Following vocal condemnation from US political leaders, human rights groups, and activists, the Uganda Parliament decided to drop an anti-gay bill, which would impose life sentences or the death penalty for gay people. The bill went before the Legal and Parliamentary Affairs Committee on Friday and was originally scheduled for a vote today before it was dropped from the Parliament’s agenda.
David Bahati, a member of the Ugandan Parliament and one of the principle leaders of the Family or Fellowship of C Street fame (see Jeff Sharlet’s latest book on C Street), first introduced the bill in 2009. Bahati stated that a new version of the bill exists, which does not call for the death penalty, although that version has not been publically released.
Michelle Kagari, Amnesty International’s deputy director for Africa, stated, “It is deeply alarming that the Ugandan parliament is again considering this appalling bill, which flies in the face of human decency and violates international human rights law.”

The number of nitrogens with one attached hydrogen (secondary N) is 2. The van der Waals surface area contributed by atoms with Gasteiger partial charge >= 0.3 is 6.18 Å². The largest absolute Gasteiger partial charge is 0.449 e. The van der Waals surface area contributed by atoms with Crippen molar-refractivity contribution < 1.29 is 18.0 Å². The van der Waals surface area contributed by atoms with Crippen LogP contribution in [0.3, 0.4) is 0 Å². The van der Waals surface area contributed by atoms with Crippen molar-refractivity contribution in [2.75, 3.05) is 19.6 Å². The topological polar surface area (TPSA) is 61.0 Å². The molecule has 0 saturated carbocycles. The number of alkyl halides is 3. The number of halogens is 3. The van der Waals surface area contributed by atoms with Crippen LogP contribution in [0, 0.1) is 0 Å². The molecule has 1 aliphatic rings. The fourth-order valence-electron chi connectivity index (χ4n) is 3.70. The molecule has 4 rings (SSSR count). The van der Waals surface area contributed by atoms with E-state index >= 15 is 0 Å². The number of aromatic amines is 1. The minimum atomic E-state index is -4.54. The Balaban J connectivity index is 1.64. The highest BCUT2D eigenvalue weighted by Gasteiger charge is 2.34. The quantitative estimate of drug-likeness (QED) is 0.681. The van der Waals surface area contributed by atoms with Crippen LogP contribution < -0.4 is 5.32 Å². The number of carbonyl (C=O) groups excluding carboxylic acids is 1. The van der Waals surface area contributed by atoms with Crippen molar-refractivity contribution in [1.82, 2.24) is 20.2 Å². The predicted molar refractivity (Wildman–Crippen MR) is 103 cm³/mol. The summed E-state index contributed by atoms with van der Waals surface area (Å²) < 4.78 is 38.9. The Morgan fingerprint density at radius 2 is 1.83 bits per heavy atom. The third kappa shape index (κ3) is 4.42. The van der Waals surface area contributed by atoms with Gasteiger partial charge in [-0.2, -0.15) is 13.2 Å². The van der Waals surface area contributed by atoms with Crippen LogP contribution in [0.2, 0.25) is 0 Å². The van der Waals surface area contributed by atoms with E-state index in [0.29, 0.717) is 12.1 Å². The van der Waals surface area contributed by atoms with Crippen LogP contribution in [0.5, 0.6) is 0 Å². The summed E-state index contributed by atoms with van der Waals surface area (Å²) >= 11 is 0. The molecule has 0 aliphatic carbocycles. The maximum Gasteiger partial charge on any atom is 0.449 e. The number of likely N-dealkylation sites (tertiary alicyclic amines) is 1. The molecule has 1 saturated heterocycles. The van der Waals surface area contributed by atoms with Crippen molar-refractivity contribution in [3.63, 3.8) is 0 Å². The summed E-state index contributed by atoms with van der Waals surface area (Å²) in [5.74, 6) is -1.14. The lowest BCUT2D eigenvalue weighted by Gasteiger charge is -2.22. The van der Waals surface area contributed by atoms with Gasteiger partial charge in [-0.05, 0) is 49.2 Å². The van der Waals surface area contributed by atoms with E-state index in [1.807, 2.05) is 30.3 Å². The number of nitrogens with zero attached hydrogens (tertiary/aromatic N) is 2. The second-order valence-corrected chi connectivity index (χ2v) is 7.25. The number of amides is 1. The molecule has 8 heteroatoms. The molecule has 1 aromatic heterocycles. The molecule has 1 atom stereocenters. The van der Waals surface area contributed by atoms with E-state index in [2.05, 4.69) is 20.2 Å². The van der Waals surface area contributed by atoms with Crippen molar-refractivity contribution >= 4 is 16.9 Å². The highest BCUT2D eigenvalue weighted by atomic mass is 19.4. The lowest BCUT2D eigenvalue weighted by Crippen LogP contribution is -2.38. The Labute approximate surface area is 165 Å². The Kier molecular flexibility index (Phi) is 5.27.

Graeme Reid, LGBT rights director at Human Rights Watch, clarified, “The Anti-Homosexuality Bill and the government’s violent crackdown on peaceful protests seen in recent weeks are evidence of a diminishing space for human rights in Uganda. We strongly urge the Ugandan parliament to reject the bill immediately.”
Homosexuality is illegal in most African countries with the exception of South Africa, which recognizes gay marriage, but even there, anti-gay practices such as “corrective rapes” on lesbians, are commonplace.
Also in Uganda yesterday, hundreds of anti-government protestors, participating in “Walk to Work” demonstrations against the high prices of commodities and fuel, were sprayed by police and military officials with a pink liquid. Uganda’s President Yoweri Museveni, who has been in power for 25 years, announced his plans to change the law to deny bail to arrested protestors.